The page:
From the moment he arrived in Alaska to campaign against legal marijuana in the state, drug czar William Bennett found himself defending his trip, wading past protesters and finally leaving a hostile crowd by speeding off in a chauffeur-driven limousine seized from cocaine dealers.
At an anti-drug meeting Thursday night sponsored by Alaskans for Drug-Free Youth, Bennett's entourage of U.S. Marshal security personnel appeared to outnumber his supporters in the audience. A largely pro-marijuana crowd dominated the meeting, giving Bennett a hard time from start to finish.But the mostly unruffled drug czar accepted an invitation to pat his head to show he had no horns and calmly explained that he came north hoping to convince Alaskans to outlaw marijuana in a Nov. 6 vote.
Bennnett arrived late Thursday for a 24-hour anti-marijuana blitz, giving two speeches urging Alaskans to vote for a ballot initiative recriminalizing marijuana and holding a news conferences before heading to a more friendly reception by supporters, driving off in a bright burgundy 1939 Chevy Classic stretch limo seized by drug agents from a convicted cocaine trafficker.
Bennett's ride in the limo was its first use since a state drug unit took the car away from a drug dealer. The limousine was part of a six-car security convoy, and Bennett remarked that he received death threats every day and welcomed the show of force protecting him.
Marijuana became legal in Alaska in 1975 when a unanimous state Supreme Court ruled that Alaska's constitutional right to privacy outweighed society's interest in prohibiting adults from having marijuana at home.
President Bush's number one drug fighter said America was suffering a drug epidemic. He said crack cocaine and cocaine were the worst drugs, but "here in Alaska, the issue is marijuana, which for 15 years has been legal for possession and use by adults in their homes in quantities up to 4 ounces.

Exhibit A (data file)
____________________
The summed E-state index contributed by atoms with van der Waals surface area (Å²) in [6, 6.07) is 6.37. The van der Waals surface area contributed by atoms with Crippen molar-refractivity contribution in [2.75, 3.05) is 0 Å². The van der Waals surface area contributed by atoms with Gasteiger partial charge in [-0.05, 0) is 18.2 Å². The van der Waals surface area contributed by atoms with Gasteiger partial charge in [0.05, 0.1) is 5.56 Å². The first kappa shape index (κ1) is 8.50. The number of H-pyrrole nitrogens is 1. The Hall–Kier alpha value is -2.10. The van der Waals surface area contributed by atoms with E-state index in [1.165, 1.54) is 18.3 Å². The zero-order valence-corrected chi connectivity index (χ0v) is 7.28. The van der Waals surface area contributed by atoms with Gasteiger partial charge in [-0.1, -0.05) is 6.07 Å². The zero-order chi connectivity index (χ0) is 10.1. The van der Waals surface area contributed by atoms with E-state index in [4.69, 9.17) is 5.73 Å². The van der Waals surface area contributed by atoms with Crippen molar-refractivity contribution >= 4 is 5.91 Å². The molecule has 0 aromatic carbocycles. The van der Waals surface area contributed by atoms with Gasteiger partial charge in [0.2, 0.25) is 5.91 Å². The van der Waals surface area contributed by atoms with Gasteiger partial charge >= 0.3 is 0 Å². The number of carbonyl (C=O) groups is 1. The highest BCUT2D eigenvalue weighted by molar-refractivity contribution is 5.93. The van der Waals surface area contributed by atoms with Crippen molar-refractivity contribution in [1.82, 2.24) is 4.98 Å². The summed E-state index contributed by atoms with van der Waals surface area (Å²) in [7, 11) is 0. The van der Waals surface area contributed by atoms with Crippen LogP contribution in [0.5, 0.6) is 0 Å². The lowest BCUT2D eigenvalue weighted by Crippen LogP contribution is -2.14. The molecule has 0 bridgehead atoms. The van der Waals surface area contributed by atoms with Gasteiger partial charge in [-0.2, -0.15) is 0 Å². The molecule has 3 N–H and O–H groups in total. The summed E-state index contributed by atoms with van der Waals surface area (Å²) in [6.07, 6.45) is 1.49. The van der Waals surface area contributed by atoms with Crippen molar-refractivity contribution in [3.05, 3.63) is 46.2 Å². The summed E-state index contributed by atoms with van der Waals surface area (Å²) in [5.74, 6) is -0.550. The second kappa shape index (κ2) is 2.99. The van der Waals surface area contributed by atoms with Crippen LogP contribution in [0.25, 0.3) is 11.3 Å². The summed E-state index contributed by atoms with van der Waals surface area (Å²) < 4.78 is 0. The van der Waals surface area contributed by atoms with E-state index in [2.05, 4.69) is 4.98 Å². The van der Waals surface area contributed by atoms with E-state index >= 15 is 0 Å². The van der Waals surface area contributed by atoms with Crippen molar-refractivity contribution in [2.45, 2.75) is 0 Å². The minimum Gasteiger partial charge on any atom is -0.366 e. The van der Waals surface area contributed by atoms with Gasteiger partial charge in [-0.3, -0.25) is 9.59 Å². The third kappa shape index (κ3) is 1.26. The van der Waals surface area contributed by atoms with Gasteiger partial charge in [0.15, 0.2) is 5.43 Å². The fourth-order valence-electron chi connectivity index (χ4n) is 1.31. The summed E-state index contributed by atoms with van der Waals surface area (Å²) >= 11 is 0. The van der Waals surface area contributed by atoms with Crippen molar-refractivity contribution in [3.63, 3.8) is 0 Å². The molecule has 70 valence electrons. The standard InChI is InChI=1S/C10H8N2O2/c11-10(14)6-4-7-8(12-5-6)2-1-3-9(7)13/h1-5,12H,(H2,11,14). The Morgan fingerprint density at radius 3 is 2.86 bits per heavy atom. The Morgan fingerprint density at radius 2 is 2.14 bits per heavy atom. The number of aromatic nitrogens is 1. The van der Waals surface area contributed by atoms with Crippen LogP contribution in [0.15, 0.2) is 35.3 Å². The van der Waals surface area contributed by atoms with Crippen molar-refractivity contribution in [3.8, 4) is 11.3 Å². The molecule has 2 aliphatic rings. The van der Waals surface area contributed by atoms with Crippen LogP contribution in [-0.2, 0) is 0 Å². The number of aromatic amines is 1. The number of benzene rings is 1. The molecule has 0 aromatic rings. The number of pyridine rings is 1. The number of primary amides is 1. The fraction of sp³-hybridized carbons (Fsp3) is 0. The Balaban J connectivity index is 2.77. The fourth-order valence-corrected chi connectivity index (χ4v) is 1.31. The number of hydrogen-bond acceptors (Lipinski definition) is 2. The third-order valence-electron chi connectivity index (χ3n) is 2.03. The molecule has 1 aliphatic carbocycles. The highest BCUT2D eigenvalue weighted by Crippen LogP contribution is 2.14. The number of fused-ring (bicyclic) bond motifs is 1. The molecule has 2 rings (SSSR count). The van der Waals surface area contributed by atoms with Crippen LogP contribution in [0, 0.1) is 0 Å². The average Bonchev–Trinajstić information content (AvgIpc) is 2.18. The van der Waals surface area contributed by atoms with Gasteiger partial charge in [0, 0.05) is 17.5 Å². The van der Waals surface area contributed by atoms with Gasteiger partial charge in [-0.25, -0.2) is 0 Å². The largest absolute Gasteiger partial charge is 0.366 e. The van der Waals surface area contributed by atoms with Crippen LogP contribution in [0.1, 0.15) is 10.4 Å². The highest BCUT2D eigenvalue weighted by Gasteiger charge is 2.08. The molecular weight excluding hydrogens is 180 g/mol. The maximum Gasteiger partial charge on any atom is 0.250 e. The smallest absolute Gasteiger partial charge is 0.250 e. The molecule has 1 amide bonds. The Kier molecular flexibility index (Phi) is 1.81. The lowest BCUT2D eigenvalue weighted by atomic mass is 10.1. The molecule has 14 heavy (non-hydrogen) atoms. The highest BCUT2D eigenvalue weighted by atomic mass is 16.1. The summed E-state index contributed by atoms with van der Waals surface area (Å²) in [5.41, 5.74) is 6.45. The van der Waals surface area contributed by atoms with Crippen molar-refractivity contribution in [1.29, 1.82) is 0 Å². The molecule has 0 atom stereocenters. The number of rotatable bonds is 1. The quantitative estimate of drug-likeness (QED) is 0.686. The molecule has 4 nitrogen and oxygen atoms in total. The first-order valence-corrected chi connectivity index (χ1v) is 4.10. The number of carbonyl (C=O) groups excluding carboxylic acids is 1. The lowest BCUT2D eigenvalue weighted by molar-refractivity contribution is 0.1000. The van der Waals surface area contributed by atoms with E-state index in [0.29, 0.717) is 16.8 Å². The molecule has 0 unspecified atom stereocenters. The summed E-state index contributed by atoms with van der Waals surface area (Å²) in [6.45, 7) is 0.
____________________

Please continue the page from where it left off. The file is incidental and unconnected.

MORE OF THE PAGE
"Proposition 2 would restore the sanctions of law against marijuana in any amount. I'm here to add my voice to the voices of thousands of Alaskans in favor of this proposition."
If voters support the measure, pot possession will become a misdemeanor punishable by up to 90 days in jail.
Bennett opponents lined up at the microphone at the drug-free town meeting to criticize the drug czar for telling Alaskans how to run their lives. Several said alcohol and tobacco were far more dangerous than marijuana. Some said outlawing pot would create a black market and lead to widespread arrests.
"If the citizens of Alaska decide to vote against Proposition 2 (outlawing marijuana), then it's OK. I hope they don't. But you do live in a democracy. You don't live under a czar," he said.
Bennett predicted that if Alaskans vote to keep marijuana legal, "you will see more efforts by indiviuduals who do not like what is going on in the other 49 (states) coming to Alaska and smoking marijuana. It will increase the population who want to get into the drug culture."
Bennett denied critics' claims that pot was harmless, saying it was more dangerous now than when Alaska legalized it.
No crackdown of marijuana would follow if voters criminalize it, Bennett said. "Whether the state of Alaska decides to prosecute one person or none, I think that matters less than the message we send."
A pause for a cause
At least 500,000 people around Connecticut paused for five minutes Thursday, halting schools, offices and factories in a massive protest against drug and alcohol abuse, organizers said.
Dubbed, "The Moment, Drugs Don't Work," the statewide demonstration focused on a symbolic shutdown of many operations between 10:55 and 11 a.m. to bring attention to substance abuse.
Steve Gaynes, a spokesman for the Governor's Partnership to Prevent Substance Abuse in the Workplace, said at least a half-million people took part in the "pause." The effort cost about $150,000 to organize and promote.